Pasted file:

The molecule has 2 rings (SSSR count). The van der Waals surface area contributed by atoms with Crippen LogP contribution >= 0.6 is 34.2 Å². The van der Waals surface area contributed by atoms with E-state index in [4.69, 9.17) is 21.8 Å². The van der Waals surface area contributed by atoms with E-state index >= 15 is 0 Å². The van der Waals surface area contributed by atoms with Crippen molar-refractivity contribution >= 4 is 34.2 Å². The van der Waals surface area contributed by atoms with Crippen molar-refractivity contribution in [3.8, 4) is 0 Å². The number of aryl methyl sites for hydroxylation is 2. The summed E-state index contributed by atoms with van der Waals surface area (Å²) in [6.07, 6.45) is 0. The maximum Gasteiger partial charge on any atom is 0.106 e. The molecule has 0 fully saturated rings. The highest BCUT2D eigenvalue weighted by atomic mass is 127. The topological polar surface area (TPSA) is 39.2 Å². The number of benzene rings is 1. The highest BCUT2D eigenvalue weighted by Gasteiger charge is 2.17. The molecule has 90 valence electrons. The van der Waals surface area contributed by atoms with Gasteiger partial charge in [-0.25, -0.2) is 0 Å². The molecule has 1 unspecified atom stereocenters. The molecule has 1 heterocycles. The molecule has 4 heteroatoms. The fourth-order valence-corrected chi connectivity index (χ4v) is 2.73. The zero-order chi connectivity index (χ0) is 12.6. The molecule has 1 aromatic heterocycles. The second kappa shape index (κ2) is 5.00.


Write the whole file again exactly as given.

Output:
The molecule has 2 rings (SSSR count). The van der Waals surface area contributed by atoms with Crippen LogP contribution >= 0.6 is 34.2 Å². The van der Waals surface area contributed by atoms with E-state index in [4.69, 9.17) is 21.8 Å². The van der Waals surface area contributed by atoms with E-state index >= 15 is 0 Å². The van der Waals surface area contributed by atoms with Crippen molar-refractivity contribution >= 4 is 34.2 Å². The van der Waals surface area contributed by atoms with Crippen molar-refractivity contribution in [3.8, 4) is 0 Å². The number of aryl methyl sites for hydroxylation is 2. The summed E-state index contributed by atoms with van der Waals surface area (Å²) in [6.07, 6.45) is 0. The maximum Gasteiger partial charge on any atom is 0.106 e. The molecule has 0 fully saturated rings. The highest BCUT2D eigenvalue weighted by atomic mass is 127. The topological polar surface area (TPSA) is 39.2 Å². The number of benzene rings is 1. The highest BCUT2D eigenvalue weighted by Gasteiger charge is 2.17. The molecule has 90 valence electrons. The van der Waals surface area contributed by atoms with Gasteiger partial charge in [-0.25, -0.2) is 0 Å². The molecule has 1 unspecified atom stereocenters. The molecule has 1 heterocycles. The molecule has 4 heteroatoms. The fourth-order valence-corrected chi connectivity index (χ4v) is 2.73. The zero-order chi connectivity index (χ0) is 12.6. The molecule has 1 aromatic heterocycles. The second kappa shape index (κ2) is 5.00.